In early 2002, President Bush secretly authorized the National Security Agency to monitor international telephone calls and international email messages without any showing of probable cause to believe that a participant in the communication was involved in unlawful or terrorist activity and without requiring a search warrant from a court of law. This action was a direct violation of federal law and the United States Constitution.
The Fourth Amendment ordinarily prohibits any search, which includes interception of telephone and email messages, without probable cause and a judicial warrant. (The “ordinarily” refers to some very narrow exceptions, inapplicable here, for unintrusive searches and for situations where officer safety or the need to act instantly justifies a departure from the usual requirements.)
Each of these requirements - probable cause and a judicial warrant - plays a critical role in our constitutional scheme. Expansive government surveillance of a nation's citizens (think 1984 or of the Soviet Union) can undermine privacy, autonomy, independence, spontaneity, openness, dissent, and the general sense of freedom that is essential to a self-governing society. And, of course, surveillance is a powerful tool with which to suppress political opposition. The Framers of the Constitution clearly understood these dangers and therefore sharply limited the circumstances in which the government could intrude on individual privacy.
Moreover, even when the government believes there is probable cause, which is not required by Bush's unlawful scheme, there is the critical question of who decides whether there is probable cause in any given situation. Because executive branch officials are naturally focused on zealous law enforcement, they will inevitably construe “probable cause” too generously. and find it too quickly. For this reason, the Framers required a court order, reflecting an independent judgment by a separate branch of the government, to determine whether probable cause exists. For King George to take this authority entirely into the hands of the executive branch is a flagrant violation of the Fourth Amendment.
Of course, President Bush is not the first president to engage in unlawful and unconstitutional surveillance of American citizens. During World War I, Woodrow Wilson secretly authorized J. Edgar Hoover’s Bureau of Investigation to run hog-wild, creating files on thousands of law-abiding American citizens. When this came to light, Attorney General Harlan Fiske Stone ordered an end to such practices: “A secret police may become a menace to free government and free institutions because it carries with it the possibility of abuses of power which are not always quickly understood.”
Half-a-century later, Lyndon Johnson authorized the National Security Agency -- the very same National Security Agency -- to intercept the international telephone communications of American citizens to determine if they were acting in cahoots with the Communists. Because this program was clearly illegal, NSA devised separate filing systems for these intercepts and fraudulently classified the records “Top Secret.” To avoid public accountability, NSA directed those in charge of the program “to restrict the knowledge that such information is being collected.”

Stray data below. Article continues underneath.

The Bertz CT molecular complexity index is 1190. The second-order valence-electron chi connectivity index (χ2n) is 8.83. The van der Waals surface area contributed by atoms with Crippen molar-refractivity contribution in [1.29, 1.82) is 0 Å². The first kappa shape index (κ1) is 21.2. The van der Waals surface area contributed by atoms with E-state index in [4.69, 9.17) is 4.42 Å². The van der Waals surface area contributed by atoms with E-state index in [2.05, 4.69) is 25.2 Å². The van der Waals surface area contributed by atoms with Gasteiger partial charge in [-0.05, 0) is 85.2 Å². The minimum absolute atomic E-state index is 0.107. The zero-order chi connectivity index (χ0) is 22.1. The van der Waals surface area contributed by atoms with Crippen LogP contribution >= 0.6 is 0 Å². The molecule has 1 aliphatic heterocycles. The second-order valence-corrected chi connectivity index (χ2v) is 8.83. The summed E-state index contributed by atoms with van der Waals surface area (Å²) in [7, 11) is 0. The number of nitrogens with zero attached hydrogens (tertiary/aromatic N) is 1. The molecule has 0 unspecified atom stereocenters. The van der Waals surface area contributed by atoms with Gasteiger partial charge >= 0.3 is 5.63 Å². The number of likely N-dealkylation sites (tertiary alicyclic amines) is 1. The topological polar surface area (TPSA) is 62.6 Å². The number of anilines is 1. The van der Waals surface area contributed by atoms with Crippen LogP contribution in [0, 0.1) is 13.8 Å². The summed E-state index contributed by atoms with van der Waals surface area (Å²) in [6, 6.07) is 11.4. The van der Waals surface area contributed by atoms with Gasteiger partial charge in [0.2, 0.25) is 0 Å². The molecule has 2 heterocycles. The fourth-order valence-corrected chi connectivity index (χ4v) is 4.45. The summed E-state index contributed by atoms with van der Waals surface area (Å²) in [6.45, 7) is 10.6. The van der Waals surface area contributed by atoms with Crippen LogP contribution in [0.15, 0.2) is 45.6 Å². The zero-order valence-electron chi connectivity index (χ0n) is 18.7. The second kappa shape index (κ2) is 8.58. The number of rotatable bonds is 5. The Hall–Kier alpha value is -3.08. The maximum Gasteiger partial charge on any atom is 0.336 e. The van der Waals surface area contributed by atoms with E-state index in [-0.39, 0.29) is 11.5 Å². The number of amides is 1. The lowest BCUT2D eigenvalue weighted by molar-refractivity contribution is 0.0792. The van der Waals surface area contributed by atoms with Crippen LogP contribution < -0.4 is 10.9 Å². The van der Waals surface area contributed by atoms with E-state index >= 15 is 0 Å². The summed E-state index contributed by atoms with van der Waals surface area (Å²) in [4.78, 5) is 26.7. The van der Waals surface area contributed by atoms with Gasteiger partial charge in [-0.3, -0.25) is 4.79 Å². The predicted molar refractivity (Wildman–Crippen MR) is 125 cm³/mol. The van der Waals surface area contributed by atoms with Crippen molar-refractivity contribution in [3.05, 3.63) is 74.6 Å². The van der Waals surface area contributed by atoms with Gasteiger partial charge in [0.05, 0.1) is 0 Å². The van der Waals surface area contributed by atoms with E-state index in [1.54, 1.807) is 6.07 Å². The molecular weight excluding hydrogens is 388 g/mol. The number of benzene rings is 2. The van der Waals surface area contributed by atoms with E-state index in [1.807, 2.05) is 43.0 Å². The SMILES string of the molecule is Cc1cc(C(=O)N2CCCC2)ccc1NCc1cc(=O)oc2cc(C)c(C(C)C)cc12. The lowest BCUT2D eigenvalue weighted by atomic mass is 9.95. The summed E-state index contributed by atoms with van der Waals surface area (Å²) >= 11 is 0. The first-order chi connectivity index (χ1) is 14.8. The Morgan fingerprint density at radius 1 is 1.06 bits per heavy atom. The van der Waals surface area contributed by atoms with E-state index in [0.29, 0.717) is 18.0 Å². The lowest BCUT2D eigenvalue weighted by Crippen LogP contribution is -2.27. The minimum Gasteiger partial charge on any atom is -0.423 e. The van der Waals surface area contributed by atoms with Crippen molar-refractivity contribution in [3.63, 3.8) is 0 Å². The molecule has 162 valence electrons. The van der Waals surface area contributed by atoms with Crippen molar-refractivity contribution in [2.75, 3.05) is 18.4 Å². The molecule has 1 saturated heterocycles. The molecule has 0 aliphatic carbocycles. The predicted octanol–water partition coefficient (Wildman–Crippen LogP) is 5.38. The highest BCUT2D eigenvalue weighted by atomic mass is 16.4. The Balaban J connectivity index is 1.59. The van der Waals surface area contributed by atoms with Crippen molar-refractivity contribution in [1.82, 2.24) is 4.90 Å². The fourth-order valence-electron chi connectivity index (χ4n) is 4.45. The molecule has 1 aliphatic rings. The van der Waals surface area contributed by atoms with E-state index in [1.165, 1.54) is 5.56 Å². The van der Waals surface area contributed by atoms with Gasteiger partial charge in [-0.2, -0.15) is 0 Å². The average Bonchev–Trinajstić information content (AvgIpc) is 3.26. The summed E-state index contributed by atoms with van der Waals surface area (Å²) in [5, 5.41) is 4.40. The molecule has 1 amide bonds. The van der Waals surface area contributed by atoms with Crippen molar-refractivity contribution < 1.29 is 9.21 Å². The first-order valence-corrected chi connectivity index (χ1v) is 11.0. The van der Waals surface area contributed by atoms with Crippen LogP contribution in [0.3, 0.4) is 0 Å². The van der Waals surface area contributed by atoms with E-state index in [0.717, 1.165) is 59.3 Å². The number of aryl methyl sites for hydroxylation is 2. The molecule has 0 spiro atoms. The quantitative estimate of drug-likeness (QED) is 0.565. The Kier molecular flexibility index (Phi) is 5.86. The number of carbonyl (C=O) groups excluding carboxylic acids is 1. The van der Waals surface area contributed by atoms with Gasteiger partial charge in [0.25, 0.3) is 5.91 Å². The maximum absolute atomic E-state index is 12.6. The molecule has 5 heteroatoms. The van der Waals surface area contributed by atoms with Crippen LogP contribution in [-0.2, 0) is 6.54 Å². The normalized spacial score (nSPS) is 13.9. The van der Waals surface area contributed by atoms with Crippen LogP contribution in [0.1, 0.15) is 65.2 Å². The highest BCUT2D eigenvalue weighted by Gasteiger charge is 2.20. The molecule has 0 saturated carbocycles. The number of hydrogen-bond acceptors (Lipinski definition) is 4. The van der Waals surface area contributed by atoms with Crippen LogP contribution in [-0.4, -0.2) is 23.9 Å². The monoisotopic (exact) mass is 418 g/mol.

Richard Nixon expanded these programs dramatically, drawing in a host of government agencies, including the Internal Revenue Service, the FBI, Army Intelligence, and the Central Intelligence Agency. The Nixon administration ordered the CIA, for example, to undertake domestic surveillance. Eventually, 300,000 names were indexed in the CIA’s computers. The Agency was fully aware of the illegality of these activities. In passing one report on to the White House, CIA Director Richard Helms noted “this is an area not within the charter of this Agency, so I need not emphasize how extremely sensitive this makes the paper.”
When these unlawful activities finally came to light in 1974, the Los Angeles Times expressed its concern that “the nation was headed toward a police state.” Ultimately, Congress, the courts, and the electorate brought about a public reckoning, culminating in Watergate and the enactment of even stronger safeguards against unconstitutional surveillance by NSA, the CIA, the FBI, and Army Intelligence.
Despite this history, Mr. Bush has the audacity to assert that his authorization of NSA surveillance of American citizens on American soil is “lawful.” It is not. It is a blatant and arrogant violation of American law. If Mr. Bush wanted the authority to undertake such activities, he should have gone to Congress and sought authorization, out in the open. He did not follow this course, both because it would not have been granted and because it would have warned the evil-doers that we were monitoring their communications. Give me a break! Bush apparently believes that the evil-doers assume we act within the bounds of our own Constitution. So, we’ll trick them. We won’t. Now, there's a wise theory of government for you!
As in so many areas, Mr. Bush believes that whatever he thinks is necessary must be lawful, whether it be domestic surveillance by NSA, or torture, or denying the Guantanamo Bay detainees both the protections of the Geneva Convention and the writ of habeas corpus, or disregarding the United Nations Security Council, or his unconscionable detentions of American citizens, like Hamdi and Padilla. Mr. Bush is a man of action, not of thought; a man of faith, not of law. This is a serious and growing problem for our nation.